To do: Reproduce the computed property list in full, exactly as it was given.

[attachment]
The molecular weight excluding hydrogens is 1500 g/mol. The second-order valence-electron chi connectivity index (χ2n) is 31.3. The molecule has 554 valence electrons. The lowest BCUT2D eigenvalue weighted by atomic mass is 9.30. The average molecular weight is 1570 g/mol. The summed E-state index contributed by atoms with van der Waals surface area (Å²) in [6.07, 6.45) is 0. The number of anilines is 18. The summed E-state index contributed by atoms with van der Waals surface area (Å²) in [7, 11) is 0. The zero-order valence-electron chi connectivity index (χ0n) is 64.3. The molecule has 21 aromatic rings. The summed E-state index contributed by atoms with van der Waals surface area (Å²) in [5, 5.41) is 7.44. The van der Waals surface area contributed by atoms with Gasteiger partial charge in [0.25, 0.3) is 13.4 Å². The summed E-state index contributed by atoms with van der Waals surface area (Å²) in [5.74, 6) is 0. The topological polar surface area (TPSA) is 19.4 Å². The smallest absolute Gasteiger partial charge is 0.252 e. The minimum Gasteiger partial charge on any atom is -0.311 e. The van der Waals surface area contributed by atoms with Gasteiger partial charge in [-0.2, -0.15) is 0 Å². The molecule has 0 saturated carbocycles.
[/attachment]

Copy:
The molecular weight excluding hydrogens is 1500 g/mol. The second-order valence-electron chi connectivity index (χ2n) is 31.3. The molecule has 554 valence electrons. The lowest BCUT2D eigenvalue weighted by atomic mass is 9.30. The average molecular weight is 1570 g/mol. The summed E-state index contributed by atoms with van der Waals surface area (Å²) in [6.07, 6.45) is 0. The number of anilines is 18. The summed E-state index contributed by atoms with van der Waals surface area (Å²) in [7, 11) is 0. The zero-order valence-electron chi connectivity index (χ0n) is 64.3. The molecule has 21 aromatic rings. The summed E-state index contributed by atoms with van der Waals surface area (Å²) in [5, 5.41) is 7.44. The van der Waals surface area contributed by atoms with Gasteiger partial charge in [0.25, 0.3) is 13.4 Å². The summed E-state index contributed by atoms with van der Waals surface area (Å²) in [5.74, 6) is 0. The topological polar surface area (TPSA) is 19.4 Å². The smallest absolute Gasteiger partial charge is 0.252 e. The minimum Gasteiger partial charge on any atom is -0.311 e. The van der Waals surface area contributed by atoms with Gasteiger partial charge in [-0.2, -0.15) is 0 Å². The molecule has 0 saturated carbocycles.